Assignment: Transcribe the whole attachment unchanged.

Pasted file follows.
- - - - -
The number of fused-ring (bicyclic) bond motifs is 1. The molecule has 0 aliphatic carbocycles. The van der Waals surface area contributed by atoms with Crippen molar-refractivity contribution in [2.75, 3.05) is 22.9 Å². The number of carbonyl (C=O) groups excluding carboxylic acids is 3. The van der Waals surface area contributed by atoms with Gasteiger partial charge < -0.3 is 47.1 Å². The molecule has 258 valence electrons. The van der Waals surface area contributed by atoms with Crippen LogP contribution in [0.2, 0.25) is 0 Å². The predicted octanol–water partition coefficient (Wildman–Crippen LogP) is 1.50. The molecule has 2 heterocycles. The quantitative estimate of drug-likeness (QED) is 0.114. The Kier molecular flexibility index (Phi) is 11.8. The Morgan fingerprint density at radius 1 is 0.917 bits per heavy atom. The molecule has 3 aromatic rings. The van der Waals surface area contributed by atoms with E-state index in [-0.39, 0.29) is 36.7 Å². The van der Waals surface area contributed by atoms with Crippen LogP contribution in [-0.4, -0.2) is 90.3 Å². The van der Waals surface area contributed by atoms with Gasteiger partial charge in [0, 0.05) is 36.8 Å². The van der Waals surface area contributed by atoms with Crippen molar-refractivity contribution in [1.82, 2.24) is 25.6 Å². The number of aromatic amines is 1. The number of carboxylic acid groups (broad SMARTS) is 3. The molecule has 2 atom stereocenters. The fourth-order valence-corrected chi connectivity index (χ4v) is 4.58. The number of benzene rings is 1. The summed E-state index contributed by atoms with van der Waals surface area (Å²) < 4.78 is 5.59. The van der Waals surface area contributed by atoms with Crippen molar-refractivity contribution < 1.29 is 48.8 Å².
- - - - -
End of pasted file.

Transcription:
The number of fused-ring (bicyclic) bond motifs is 1. The molecule has 0 aliphatic carbocycles. The van der Waals surface area contributed by atoms with Crippen molar-refractivity contribution in [2.75, 3.05) is 22.9 Å². The number of carbonyl (C=O) groups excluding carboxylic acids is 3. The van der Waals surface area contributed by atoms with Gasteiger partial charge < -0.3 is 47.1 Å². The molecule has 258 valence electrons. The van der Waals surface area contributed by atoms with Crippen LogP contribution in [0.2, 0.25) is 0 Å². The predicted octanol–water partition coefficient (Wildman–Crippen LogP) is 1.50. The molecule has 2 heterocycles. The quantitative estimate of drug-likeness (QED) is 0.114. The Kier molecular flexibility index (Phi) is 11.8. The Morgan fingerprint density at radius 1 is 0.917 bits per heavy atom. The molecule has 3 aromatic rings. The van der Waals surface area contributed by atoms with E-state index in [-0.39, 0.29) is 36.7 Å². The van der Waals surface area contributed by atoms with Crippen LogP contribution in [-0.4, -0.2) is 90.3 Å². The van der Waals surface area contributed by atoms with Gasteiger partial charge in [0, 0.05) is 36.8 Å². The van der Waals surface area contributed by atoms with Crippen molar-refractivity contribution in [1.82, 2.24) is 25.6 Å². The number of aromatic amines is 1. The number of carboxylic acid groups (broad SMARTS) is 3. The molecule has 2 atom stereocenters. The fourth-order valence-corrected chi connectivity index (χ4v) is 4.58. The number of benzene rings is 1. The summed E-state index contributed by atoms with van der Waals surface area (Å²) < 4.78 is 5.59. The van der Waals surface area contributed by atoms with Crippen molar-refractivity contribution < 1.29 is 48.8 Å².